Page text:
That the teachers don’t have a leg to stand on is painfully obvious. The government they’re shaking their fists at is the same one they have worked so diligently to re-elect time and again. In hurling threats at Premier Wynne they are challenging a woman they saw as their preferred choice for office just months ago.

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    A lesbian premier–according to post-modern thought, she can do no wrong.  It’s not the gender or sexual orientation, of course, it’s the liberal assumptions that make this charade a parade of errors.

Ms. Wynne is a far more sympathetic bargainer than Mr. McGuinty, but has already stated categorically that there is no more money in the pot for teachers. The unions know this: In December, the Ontario English Catholic Teachers Association sent its members a list of recent public settlements, heavy with freezes, cutbacks and benefit concessions. They know as well as Ms. Wynne that the government can’t possibly make a special case of the teachers without rousing the fury of those unions that have already bitten the bullet and taken what they could get.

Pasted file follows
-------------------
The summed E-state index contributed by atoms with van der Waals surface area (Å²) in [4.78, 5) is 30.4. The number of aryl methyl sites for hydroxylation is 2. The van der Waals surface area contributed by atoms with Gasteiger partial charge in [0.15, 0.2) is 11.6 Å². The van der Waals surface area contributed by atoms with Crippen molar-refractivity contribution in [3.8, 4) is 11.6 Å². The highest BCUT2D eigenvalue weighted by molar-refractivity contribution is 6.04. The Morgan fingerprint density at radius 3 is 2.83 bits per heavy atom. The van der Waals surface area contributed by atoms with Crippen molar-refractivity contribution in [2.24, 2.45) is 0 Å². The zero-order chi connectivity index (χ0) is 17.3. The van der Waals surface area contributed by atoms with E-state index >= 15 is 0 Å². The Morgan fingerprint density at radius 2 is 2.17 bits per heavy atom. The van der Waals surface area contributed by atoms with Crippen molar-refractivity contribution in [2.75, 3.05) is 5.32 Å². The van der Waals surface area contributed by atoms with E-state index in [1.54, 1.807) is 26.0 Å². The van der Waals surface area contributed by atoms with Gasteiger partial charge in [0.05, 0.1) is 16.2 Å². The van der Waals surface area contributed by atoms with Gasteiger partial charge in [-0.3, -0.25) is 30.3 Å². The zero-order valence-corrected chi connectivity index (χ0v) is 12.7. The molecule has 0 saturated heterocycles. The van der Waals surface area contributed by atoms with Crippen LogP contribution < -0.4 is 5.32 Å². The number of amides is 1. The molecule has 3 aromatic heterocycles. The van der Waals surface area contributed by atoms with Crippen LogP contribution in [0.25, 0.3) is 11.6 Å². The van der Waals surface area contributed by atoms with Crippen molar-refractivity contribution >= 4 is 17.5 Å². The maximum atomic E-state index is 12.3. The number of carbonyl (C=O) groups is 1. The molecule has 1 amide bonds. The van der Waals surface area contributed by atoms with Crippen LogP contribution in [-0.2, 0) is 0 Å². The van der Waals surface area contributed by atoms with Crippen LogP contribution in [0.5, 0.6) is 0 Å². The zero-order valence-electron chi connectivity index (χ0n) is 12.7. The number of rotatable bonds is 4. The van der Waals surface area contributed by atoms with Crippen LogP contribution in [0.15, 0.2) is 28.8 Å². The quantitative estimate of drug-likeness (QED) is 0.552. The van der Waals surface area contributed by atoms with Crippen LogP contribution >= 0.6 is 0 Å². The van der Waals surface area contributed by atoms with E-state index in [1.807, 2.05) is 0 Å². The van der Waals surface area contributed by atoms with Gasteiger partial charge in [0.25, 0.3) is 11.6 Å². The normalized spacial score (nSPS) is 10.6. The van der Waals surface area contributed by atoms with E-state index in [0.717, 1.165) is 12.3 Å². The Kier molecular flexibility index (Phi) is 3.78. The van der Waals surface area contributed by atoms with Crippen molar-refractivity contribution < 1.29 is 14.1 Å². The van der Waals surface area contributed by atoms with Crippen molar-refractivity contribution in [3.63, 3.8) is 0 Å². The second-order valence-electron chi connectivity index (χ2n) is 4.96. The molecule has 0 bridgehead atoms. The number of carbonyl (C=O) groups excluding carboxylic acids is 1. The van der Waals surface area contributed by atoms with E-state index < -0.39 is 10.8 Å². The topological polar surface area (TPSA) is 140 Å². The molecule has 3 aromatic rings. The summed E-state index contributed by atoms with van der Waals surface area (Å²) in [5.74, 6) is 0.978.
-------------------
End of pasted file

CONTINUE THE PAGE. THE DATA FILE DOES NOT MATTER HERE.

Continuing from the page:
But they have to posture. Union bosses need to justify their positions, and it doesn’t look good to throw up their hands, admit the province is broke and that big new gains are out of the question. So they demand strike mandates and post fire-breathing statements on their websites.

Should a strike actually take place, it would be an admission of defeat by union bosses incapable of accepting the reality of a government that has tied its own hands by feverishly overspending. Imagine the public reaction: A glut of teachers with enviable contracts stalking off the job against a government knee-deep in debt and desperate to avoid raising taxes. Good luck with that, union bosses. Enjoy the posturing while it lasts.

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Government Job or Respect–Which’ll It Be?
Cheerio and ttfn,
Grant Coulson, Ph.D.
Author, “
Days of Songs and Mirrors: A Jacobite in the ‘45.”
Cui Bono–Cherchez les Contingencies